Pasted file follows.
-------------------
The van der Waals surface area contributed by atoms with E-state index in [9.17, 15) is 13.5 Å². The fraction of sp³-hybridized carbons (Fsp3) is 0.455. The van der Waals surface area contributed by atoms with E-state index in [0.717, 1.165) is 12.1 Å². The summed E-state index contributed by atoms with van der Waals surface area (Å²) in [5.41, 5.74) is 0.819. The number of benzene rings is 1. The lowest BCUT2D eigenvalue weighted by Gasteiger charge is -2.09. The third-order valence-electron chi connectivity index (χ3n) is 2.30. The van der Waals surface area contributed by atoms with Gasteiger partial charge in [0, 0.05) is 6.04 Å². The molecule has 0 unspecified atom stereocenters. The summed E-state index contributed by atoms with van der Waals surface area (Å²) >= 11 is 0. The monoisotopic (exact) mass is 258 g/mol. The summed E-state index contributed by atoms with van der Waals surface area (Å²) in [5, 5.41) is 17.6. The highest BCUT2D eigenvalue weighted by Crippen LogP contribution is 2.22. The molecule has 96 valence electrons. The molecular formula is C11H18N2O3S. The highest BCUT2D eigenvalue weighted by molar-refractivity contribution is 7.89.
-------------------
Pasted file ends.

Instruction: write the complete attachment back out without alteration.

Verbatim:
The van der Waals surface area contributed by atoms with E-state index in [9.17, 15) is 13.5 Å². The fraction of sp³-hybridized carbons (Fsp3) is 0.455. The van der Waals surface area contributed by atoms with E-state index in [0.717, 1.165) is 12.1 Å². The summed E-state index contributed by atoms with van der Waals surface area (Å²) in [5.41, 5.74) is 0.819. The number of benzene rings is 1. The lowest BCUT2D eigenvalue weighted by Gasteiger charge is -2.09. The third-order valence-electron chi connectivity index (χ3n) is 2.30. The van der Waals surface area contributed by atoms with Gasteiger partial charge in [0, 0.05) is 6.04 Å². The molecule has 0 unspecified atom stereocenters. The summed E-state index contributed by atoms with van der Waals surface area (Å²) >= 11 is 0. The monoisotopic (exact) mass is 258 g/mol. The summed E-state index contributed by atoms with van der Waals surface area (Å²) in [5, 5.41) is 17.6. The highest BCUT2D eigenvalue weighted by Crippen LogP contribution is 2.22. The molecule has 96 valence electrons. The molecular formula is C11H18N2O3S. The highest BCUT2D eigenvalue weighted by molar-refractivity contribution is 7.89.